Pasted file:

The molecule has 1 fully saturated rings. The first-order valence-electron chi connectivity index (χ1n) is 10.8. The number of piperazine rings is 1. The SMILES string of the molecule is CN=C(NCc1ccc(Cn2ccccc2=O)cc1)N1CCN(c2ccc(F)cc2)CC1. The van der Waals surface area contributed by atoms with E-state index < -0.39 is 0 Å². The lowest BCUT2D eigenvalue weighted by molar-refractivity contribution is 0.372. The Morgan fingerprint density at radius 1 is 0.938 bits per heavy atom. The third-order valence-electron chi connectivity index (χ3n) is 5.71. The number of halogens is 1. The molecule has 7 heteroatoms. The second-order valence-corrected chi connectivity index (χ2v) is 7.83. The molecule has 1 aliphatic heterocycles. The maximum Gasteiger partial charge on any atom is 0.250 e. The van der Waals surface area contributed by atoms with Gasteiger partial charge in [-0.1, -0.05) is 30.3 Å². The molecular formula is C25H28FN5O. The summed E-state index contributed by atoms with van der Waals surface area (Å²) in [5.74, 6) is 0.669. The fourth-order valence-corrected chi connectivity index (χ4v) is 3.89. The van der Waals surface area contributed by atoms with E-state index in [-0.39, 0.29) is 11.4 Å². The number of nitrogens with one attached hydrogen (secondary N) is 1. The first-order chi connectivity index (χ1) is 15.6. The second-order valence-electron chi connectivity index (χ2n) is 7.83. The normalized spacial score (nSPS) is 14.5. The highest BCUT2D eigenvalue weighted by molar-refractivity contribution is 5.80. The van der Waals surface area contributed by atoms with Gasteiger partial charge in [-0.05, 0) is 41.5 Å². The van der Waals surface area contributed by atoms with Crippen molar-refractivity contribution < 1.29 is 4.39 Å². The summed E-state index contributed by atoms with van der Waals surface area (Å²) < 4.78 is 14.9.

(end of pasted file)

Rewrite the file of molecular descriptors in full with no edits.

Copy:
The molecule has 1 fully saturated rings. The first-order valence-electron chi connectivity index (χ1n) is 10.8. The number of piperazine rings is 1. The SMILES string of the molecule is CN=C(NCc1ccc(Cn2ccccc2=O)cc1)N1CCN(c2ccc(F)cc2)CC1. The van der Waals surface area contributed by atoms with E-state index < -0.39 is 0 Å². The lowest BCUT2D eigenvalue weighted by molar-refractivity contribution is 0.372. The Morgan fingerprint density at radius 1 is 0.938 bits per heavy atom. The third-order valence-electron chi connectivity index (χ3n) is 5.71. The number of halogens is 1. The molecule has 7 heteroatoms. The second-order valence-corrected chi connectivity index (χ2v) is 7.83. The molecule has 1 aliphatic heterocycles. The maximum Gasteiger partial charge on any atom is 0.250 e. The van der Waals surface area contributed by atoms with Gasteiger partial charge in [-0.1, -0.05) is 30.3 Å². The molecular formula is C25H28FN5O. The summed E-state index contributed by atoms with van der Waals surface area (Å²) in [5.74, 6) is 0.669. The fourth-order valence-corrected chi connectivity index (χ4v) is 3.89. The van der Waals surface area contributed by atoms with E-state index in [-0.39, 0.29) is 11.4 Å². The number of nitrogens with one attached hydrogen (secondary N) is 1. The first-order chi connectivity index (χ1) is 15.6. The second-order valence-electron chi connectivity index (χ2n) is 7.83. The normalized spacial score (nSPS) is 14.5. The highest BCUT2D eigenvalue weighted by molar-refractivity contribution is 5.80. The van der Waals surface area contributed by atoms with Gasteiger partial charge in [-0.05, 0) is 41.5 Å². The van der Waals surface area contributed by atoms with Crippen molar-refractivity contribution < 1.29 is 4.39 Å². The summed E-state index contributed by atoms with van der Waals surface area (Å²) < 4.78 is 14.9.